The Llanowar Sentinel, Issue 6
All the News That Isn’t
Magic Player Manages to Top 8 Despite Not Having an MTGMom.com Sticker on Any of His Game Materials
Pittsburgh, Pa. – Travis Coates, 19, placed sixth in last weekend’s Grand Prix, held in Pittsburgh, Pennsylvania. However, just prior to Game 3 of his final match, his opponent called a judge and pointed out that Coates did not have an MTGMom.com sticker on his bag, on his deck box, or on his trade binder. The match was paused while the judge conferred with the head judge to determine whether this was a violation of the MTR [Tournament Rules].
“This is a situation that quite frankly I’ve never come across before,” says Steve Pennell, the Level 2 judge who answered the call. “I don’t know that I’ve ever seen a player who doesn’t have the sticker, let alone one at the top tables. I had to check with the head judge.”
Kevin Desprez, Level 4 judge and head judge of GP: Pittsburgh, said that this was the first time he’d had this question come up at a tournament. “At first, I just assumed that of course the MTR mandates the sticker. Then I realized that I should double-check before issuing a ruling. To my surprise, I found no mention of it in the MTR or the IPG [Infraction Procedure Guide]. [Coates] got off easy, though. I’m going to be bringing this up with the DCI Rules Committee and we’ll be making sure the MTR and IPG are corrected as soon as possible. Failure to have the sticker should carry a penalty of at least a game loss.”
Change to Magic’s Rules Cures Cancer, Players Overwhelmingly Think It’s a Bad Idea
Renton, Wa. – Today, Wizards announced that after clinical trials, a proposed change to the game rules has been proven definitively to cure cancer. The disease that kills millions of people every year will be eradicated thank to the changes being launched in the next revision of the MTR and IPG, slated for publication October 1, 2011. But not everyone is overjoyed at the news.
“Yeah, cancer is horrible and it needs to be wiped out, but I don’t understand why it has to affect my game of Magic,” says Dan Jorgens, 24, a tournament player. “This is clearly the worst move Wizards has ever made and it’s going to destroy Magic. If this change goes into effect, I’m never playing again, and I know a lot of people who feel the same way.”
Hundreds of other players entered into a heated Twitter discussion, sharing their anger over the announcement. Since what the rules change actually is has not yet been released, discussion has remained generalized, but despite the lack of details, the change has been widely denounced as confusing, annoying, destructive to the current meta, and antithetical to the flavor of the game.
“We knew players would be surprised by the new changes to the game,” says Mark Rosewater, “but we worked really hard on this in R&D and we did something no one thought we could do in the confines of the game. We think [the players] will come around given some time to adjust to a world without cancer.”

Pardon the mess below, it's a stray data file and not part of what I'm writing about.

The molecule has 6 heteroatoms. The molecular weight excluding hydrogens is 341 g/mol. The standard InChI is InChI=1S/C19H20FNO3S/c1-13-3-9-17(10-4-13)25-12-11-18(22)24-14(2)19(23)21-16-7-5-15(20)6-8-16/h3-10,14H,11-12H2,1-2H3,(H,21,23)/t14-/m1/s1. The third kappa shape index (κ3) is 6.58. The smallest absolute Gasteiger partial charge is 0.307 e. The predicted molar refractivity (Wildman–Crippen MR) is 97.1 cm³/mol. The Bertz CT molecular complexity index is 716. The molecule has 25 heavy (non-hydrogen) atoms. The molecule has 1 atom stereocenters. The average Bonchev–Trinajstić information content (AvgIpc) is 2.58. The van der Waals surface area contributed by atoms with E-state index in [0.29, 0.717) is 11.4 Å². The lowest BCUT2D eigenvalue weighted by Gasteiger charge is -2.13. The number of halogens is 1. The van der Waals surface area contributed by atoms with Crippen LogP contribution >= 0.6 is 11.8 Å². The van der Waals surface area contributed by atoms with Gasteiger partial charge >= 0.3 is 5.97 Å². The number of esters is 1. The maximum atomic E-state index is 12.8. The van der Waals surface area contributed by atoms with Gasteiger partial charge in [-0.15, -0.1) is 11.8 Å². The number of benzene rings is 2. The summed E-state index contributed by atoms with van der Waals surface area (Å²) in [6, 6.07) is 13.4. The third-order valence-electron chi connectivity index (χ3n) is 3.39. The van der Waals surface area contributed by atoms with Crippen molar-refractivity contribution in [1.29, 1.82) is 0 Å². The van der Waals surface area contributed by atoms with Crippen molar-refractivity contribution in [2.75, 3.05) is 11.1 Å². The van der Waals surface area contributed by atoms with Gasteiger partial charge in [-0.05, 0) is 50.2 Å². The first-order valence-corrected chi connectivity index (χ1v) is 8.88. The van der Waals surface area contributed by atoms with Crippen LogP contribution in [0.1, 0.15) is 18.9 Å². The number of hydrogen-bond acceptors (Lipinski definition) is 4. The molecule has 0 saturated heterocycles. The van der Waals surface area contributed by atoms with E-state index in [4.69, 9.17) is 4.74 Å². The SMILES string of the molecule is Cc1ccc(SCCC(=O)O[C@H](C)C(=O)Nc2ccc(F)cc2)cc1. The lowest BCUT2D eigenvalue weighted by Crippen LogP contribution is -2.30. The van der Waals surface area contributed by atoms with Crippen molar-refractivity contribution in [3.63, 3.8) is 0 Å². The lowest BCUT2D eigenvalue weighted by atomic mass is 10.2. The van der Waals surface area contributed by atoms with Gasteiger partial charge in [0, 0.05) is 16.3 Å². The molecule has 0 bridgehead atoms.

Yuuya Watanabe Revealed to Be Gleemax Masquerading as Human
Sagamihara, Kanagawa (Japan) – Many in the Magic world have been surprised by the recent Grand Prix domination of a single “man,” Yuuya Watanabe, who made the finals at GP: Kansas City, then threw down back-to-back wins at GP: Shanghai and GP: Pittsburgh. Our investigative reporter has revealed the secret to his success: “Yuuya Watanabe” is actually Gleemax, one of the most powerful artifacts in Magic’s history.
Our source states that the Gleemax traveled to our planet via an interdimensional wormhole, then assumed the form of Watanabe. “He grew tired of watching humans flail about playing Magic,” says the anonymous tipster. “He came here to show us how it’s done.”
2013 Magic Block Spoiled: Primordial Soup
Contributed by Llanowar Sentinel staff writers Mark and Stacey Wilson, New Zealand
Renton, Wa. – In breaking news from the rumor mill, the 2013 block (code named Friends–Romans–Countrymen) has been confirmed to be “Primordial Soup.” The block, which is set in a prehistoric Earth-like world, introduces dinosaurs to the game alongside more familiar humanoid counterparts. The first set in the block is rumored to be filled with huge “fatties” of the Dinosaur creature type. Initial reactions from players have been almost universally positive.
“This has been a long time coming,” says ViolentReaperXXX via Twitter. “We’ve been asking for this for what, fifteen years?”
But not everybody is enamored with the idea. Harold Bingswater, head of the Creation Museum in Petersburg, Kentucky, roundly condemns the depiction of dinosaurs and humans at war with one another. “Dinosaurs and humans coexisted peacefully together before the Great Flood, which unfortunately caused the extinction of the dinosaurs some five thousand years ago.”
Rachel Walker, head curator at the Smithsonian Natural History Museum, has a different take: “It’s refreshing to see the attention to detail that Wizards has clearly paid to the Neolithic and Paleolithic world. There are some glaring inaccuracies, however, that are at odds with Magic’s strict adherence to reality. For instance, there’s no chronological overlap between hominids and dinosaurs in Earth’s prehistory. The last dinosaur had been dead for millions of years before any human species evolved.”
When reached for comment, Jamie Wakefield, the self-proclaimed “King of the Fatties,” was found thumping several large plastic dinosaur figurines on his kitchen table, shouting repeatedly, “At last, Secret Force rides again!”
The Llanowar Sentinel accepts news bulletins from freelance journalists. Send submissions to email@example.com. Pieces will be edited for content and length.